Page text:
Benefits of Team Sports for Mental Health and Resilience

Playing football, soccer or netball on weekends is an important part of the Australian lifestyle for children. Unfortunately, many kids drop out of team sports when they become teenagers. 

This is confirmed by a youth participation survey by the Australian Sports Commission, which found that 40% of students aged 13 – 17 had not participated in organised sports in the last 12 months.

It appears young people are dropping out of sports at the precise time in their lives when they could benefit the most. Team sports can help teenagers deal with peer pressure, hormonal changes and academic stress. 

Here are just some of the mental health benefits of team sports for kids.

Natural Mood Enhancement  

Multiple studies have confirmed that physical exercise is a natural mood enhancer. Engaging in team sports releases endorphins which improve mood and reduce stress and anxiety. This alone is a compelling reason for kids to be involved in sports.

Positive Body Image 

Body image is a major issue for young people, particularly girls. Those who play team sports learn to appreciate their bodies for their strength, resilience and skill, rather than what they look like. A healthy body image can help young people avoid depression and anxiety. 

More Social Connections 

Team sports allow kids to meet a wide circle of people, including those from different backgrounds. It’s very healthy for young people to have a diverse group of friends. Teens are less likely to feel isolated and lonely when they have a large support network.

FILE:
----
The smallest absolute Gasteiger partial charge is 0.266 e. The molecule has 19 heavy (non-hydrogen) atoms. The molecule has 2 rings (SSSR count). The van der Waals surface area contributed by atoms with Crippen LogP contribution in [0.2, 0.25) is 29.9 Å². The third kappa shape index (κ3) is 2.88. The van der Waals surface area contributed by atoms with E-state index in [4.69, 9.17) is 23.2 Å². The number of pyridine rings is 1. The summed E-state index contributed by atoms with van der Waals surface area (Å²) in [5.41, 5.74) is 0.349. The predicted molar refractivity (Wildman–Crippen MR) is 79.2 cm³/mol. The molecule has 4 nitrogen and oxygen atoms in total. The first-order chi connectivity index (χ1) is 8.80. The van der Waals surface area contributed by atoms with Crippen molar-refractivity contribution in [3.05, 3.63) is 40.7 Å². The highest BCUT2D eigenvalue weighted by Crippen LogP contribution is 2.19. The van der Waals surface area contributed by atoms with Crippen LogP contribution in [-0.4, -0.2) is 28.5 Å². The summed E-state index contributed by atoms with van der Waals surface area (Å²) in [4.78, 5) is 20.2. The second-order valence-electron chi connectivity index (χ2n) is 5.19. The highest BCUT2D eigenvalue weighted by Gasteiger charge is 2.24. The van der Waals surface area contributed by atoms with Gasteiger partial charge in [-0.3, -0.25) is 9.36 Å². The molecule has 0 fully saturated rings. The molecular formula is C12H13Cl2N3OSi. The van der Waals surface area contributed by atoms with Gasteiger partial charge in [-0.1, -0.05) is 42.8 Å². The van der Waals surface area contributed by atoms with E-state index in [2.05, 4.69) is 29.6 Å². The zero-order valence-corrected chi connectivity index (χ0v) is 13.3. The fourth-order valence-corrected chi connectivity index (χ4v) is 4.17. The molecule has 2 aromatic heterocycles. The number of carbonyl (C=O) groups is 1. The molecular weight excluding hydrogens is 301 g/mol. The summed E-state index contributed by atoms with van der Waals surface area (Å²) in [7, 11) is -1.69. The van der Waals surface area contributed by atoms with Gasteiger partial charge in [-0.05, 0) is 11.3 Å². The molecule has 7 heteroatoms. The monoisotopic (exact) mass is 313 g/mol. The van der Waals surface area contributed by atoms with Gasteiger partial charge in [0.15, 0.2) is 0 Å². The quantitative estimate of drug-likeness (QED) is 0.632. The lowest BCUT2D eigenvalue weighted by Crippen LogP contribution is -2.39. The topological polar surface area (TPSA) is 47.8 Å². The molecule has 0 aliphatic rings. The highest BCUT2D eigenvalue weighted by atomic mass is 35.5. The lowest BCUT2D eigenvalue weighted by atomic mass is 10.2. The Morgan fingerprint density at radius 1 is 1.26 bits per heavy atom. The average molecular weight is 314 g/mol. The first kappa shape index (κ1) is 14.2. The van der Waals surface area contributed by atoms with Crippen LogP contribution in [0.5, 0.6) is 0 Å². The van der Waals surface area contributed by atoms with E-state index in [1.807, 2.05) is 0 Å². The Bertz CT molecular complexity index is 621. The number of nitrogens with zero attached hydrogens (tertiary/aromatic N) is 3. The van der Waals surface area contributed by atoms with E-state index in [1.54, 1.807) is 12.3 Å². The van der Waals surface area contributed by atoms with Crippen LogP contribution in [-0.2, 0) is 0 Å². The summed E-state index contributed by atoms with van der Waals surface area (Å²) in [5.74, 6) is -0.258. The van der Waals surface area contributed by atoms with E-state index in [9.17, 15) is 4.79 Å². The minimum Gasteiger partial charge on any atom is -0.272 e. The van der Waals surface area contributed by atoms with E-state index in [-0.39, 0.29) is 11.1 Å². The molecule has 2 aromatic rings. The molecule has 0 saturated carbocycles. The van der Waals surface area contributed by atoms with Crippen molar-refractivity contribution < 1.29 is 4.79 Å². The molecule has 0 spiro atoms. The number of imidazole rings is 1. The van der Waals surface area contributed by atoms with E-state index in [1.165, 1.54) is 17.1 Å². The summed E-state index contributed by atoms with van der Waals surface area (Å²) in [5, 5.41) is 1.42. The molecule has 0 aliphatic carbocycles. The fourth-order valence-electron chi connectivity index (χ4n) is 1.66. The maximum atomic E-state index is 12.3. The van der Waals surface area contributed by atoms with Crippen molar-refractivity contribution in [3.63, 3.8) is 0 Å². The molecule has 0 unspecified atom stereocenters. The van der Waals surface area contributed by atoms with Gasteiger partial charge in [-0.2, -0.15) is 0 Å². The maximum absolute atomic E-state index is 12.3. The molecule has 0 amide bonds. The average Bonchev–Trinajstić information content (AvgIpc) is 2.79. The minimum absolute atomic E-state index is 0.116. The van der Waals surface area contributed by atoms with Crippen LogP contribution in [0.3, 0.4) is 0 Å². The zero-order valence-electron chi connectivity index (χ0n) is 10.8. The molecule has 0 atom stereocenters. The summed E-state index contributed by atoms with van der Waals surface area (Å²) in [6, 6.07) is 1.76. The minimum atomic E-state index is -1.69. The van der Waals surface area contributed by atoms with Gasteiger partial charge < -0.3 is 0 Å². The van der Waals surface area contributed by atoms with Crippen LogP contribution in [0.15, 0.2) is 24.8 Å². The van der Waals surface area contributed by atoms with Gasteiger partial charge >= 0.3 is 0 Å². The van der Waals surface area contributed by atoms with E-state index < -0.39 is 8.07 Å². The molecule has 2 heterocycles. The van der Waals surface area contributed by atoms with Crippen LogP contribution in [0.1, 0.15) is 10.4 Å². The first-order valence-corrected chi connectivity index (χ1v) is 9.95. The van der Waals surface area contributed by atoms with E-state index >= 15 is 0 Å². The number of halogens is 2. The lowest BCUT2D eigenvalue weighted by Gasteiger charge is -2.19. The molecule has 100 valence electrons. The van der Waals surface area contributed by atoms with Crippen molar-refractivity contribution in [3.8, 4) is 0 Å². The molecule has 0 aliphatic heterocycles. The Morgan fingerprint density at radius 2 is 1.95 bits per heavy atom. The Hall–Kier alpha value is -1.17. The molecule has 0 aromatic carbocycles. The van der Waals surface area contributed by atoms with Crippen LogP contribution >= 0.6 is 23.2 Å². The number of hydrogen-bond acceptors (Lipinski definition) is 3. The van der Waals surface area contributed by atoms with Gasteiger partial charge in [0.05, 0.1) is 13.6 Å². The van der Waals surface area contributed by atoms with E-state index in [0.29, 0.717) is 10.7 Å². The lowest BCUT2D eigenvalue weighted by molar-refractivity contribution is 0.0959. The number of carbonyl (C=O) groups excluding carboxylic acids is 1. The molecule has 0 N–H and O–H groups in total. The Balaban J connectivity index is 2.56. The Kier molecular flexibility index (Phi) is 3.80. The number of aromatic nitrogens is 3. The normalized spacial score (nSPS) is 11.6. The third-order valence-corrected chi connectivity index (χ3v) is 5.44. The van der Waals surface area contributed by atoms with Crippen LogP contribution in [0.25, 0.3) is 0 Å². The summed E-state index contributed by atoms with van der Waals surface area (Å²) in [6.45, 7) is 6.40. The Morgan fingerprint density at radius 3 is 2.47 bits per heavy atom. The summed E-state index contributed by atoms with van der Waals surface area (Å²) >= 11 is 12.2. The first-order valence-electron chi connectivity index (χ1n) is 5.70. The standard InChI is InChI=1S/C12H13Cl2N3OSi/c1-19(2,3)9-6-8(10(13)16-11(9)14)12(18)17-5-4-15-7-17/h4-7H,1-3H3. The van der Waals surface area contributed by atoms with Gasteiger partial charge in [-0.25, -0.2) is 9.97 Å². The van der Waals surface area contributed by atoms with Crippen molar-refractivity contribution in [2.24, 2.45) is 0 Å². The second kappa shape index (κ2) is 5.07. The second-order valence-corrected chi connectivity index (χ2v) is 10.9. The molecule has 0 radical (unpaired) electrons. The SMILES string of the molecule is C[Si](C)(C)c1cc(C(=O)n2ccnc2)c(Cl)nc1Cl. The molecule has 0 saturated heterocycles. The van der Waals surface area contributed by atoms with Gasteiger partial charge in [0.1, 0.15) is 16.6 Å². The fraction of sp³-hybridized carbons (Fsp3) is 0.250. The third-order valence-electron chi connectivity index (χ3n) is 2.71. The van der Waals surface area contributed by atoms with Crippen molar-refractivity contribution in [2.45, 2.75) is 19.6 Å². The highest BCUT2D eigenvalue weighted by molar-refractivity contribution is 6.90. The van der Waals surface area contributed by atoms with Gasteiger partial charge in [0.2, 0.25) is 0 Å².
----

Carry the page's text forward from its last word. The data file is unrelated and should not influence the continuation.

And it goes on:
Sense of Belonging 

Being part of a team gives young people a feeling of belonging and sense of identity at a crucial time in their lives. When they feel like they’re part of something bigger, kids will have a more optimistic outlook because they are connected to others in a positive way. 

Better Communication Skills 

Communication is a major part of playing team sports. Kids need to learn how to communicate with teammates both verbally and non-verbally through facial expressions and eye contact.  Having good communication skills gives them confidence to speak up for themselves and share their views. This is excellent for mental health and self-esteem. 

Sense of Discipline 

Children who play team sports learn to adhere to a schedule and follow instructions. They have to listen quietly and wait their turn. This instils discipline which will help them manage schoolwork and chores more easily. Students with self-discipline are more resilient and independent because they have the inner resources to manage their own behaviour.

Dealing with Setbacks 

Part of playing team sports involves dealing with disappointment and setbacks. Kids who are able to handle the disappointment of losing or performing poorly develop resilience which can carry them through tough times in life. This is supported by a study in the United States which found that adults who had traumatic childhood experiences reported better mental health if they participated in team sports as kids.

More Restful Sleep 

Playing team sports will ensure kids are tired at bedtime, and this leads to deeper and more restful sleep. When kids get a good night’s sleep they are better equipped to deal with stress and challenging situations. They can focus better in the classroom and will be less irritable or prone to depression. 

There are many mental health benefits in playing team sports for kids.